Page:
Friday, 7 February 2003

Columbia Crash Caused By Fire in the Left Wheel Bay

by Joe Vialls

Claims by NASA that a ten-pound chunk of soft water-resistant foam caused “severe damage to the heat tiles on Columbia’s port [left] wing" are absurd. At the time the foam broke away from the main fuel tank, shortly after launch, Columbia had a velocity of only 513-mph, rendering the oblique glancing impact of the soft foam completely insignificant.

Think about it people, think about it! This is a craft designed to withstand the impact of minor space debris while in orbit, and then cope with enormous temperatures during re-entry to earth’s atmosphere. The heat tiles are even designed in such a way that if you lose a few {and some have been lost in the past], the Shuttle will easily survive to fly another day.

All we have to do is ignore the NASA fundraisers, ignore the blatantly forged Israeli picture “proving” that Columbia had “cracks and a dent” in its left wing, and focus on hard data which were made available on the actual day of the catastrophe, before NASA could start changing the ground rules.

Real-time telemetry provides us with the proper sequence of events, which are as follows: There was an asymmetric 45F temperature increase in the left wing, reported by heat sensors located next to the left main wheel bay. Then these sensors failed completely, followed by failure of those sensors which normally report the tire pressures of the left main wheels, which are located inside the left wheel bay. By any reasonable analysis, at this point we have a serious problem next to, and also inside, the left main wheel bay. Most probable cause [indicated by the sensors] would be fire.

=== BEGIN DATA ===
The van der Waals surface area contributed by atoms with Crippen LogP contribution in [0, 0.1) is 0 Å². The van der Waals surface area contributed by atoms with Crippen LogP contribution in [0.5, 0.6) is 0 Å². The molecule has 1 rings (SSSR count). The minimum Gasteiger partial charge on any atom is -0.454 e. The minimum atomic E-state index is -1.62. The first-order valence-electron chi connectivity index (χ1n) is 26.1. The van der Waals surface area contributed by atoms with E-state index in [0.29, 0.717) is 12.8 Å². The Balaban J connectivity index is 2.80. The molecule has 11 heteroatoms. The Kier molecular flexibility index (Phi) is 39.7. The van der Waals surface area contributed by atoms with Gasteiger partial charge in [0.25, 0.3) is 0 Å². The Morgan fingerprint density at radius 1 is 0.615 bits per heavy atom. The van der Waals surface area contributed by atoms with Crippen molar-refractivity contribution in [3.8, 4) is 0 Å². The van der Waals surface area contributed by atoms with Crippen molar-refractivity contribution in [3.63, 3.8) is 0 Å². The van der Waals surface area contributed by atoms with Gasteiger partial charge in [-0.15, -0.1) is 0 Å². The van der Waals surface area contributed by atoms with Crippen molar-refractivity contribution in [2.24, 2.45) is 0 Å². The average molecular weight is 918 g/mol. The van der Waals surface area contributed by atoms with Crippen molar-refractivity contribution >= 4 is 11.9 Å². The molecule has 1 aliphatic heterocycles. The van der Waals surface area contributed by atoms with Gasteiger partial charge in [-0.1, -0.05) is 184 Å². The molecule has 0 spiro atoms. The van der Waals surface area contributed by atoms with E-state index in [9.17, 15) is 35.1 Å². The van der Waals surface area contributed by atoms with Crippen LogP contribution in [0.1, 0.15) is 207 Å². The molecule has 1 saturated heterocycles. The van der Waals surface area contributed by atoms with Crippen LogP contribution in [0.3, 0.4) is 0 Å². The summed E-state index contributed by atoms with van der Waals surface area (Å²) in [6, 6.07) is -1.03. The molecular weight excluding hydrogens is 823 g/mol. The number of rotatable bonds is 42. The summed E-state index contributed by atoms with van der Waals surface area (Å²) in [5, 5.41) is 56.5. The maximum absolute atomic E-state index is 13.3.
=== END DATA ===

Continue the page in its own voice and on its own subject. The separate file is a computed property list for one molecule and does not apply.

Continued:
Next up, the real-time telemetry records sudden and massive drag on the left wing; drag so incredibly severe that the emergency retro-rockets fired in an attempt to correct the Shuttle’s attitude. Losing a few heat tiles would produce no significant drag at all, because they would have already left the craft and be trailing far behind in its slipstream. Got it so far? But what if Columbia lost 50 tiles, or even more. Exactly how would this affect the space vehicle during re-entry? Well, there would have been a much steeper increase in asymmetric temperature than was recorded by the sensors, but still very little drag, because there is a perfectly streamlined wing surface existing immediately underneath the tiles.

Full story...

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